Health Minister Bent Høie has approved plans to radically restructure Oslo’s state-owned hospitals. The historic and sprawling Ullevål University Hospital will be shut down, and mostly replaced by a new hospital to be built adjacent to the national hospital Rikshospitalet at Gaustad.
The old Aker Hospital that was controversially shut down several years ago will also be rebuilt and reopened, to act as a local hospital for the central and east Oslo area. Norway’s leading hospital for cancer patients, Radiumhospitalet, will also be expanded.
The plans remain controversial not least because of the expense involved, expected to be at least NOK 20 billion (USD 2.3 billion). Doctors are complaining that state authorities balk at spending money on new cancer treatments but still manage to find hundreds of millions for new facilities. Critics aren’t letting hospital administrators in Oslo forget that they made a big mistake when they shut down Aker, but are glad the hospital finally will reopen.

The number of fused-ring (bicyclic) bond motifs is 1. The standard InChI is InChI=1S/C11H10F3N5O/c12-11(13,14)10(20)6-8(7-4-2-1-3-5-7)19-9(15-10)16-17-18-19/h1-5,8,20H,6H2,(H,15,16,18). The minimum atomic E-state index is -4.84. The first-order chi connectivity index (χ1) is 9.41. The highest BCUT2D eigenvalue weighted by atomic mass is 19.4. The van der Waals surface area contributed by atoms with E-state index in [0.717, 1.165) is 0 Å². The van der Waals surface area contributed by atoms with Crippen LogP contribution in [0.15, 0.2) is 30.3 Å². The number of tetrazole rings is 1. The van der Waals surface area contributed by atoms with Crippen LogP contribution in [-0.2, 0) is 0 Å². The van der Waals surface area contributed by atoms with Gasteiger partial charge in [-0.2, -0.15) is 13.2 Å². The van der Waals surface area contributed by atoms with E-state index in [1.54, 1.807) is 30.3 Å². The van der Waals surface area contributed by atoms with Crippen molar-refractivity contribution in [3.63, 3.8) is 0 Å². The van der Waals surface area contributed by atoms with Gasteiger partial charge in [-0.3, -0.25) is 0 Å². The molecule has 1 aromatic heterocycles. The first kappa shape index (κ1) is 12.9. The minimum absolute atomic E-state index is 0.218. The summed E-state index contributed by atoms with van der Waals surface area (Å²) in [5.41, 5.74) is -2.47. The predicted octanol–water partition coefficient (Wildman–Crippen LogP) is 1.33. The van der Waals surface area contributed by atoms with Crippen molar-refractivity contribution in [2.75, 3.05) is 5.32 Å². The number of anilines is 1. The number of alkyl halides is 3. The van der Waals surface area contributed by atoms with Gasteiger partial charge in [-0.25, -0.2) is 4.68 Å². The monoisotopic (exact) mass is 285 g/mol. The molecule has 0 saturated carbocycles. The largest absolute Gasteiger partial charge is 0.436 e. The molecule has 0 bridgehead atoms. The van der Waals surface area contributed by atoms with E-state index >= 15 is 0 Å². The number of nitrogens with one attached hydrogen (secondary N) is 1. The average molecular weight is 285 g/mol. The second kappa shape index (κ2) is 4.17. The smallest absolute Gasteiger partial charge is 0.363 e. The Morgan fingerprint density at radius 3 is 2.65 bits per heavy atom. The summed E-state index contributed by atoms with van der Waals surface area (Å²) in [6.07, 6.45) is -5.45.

“After many years with lots of discussion, I now want to cut through it all and approve how the hospitals in the Oslo region will be structured in the future,” Høie said just before the weekend. Finance Minister Siv Jensen also was glad the roughly 160,000 people living in the Groduddalen district, who were transferred in an ill-advised move to a new hospital in Lørenskog, will now get their own local hospital back.
It will still take years before the new hospitals are completed and moves can be made, probably sometime in the mid-2020s.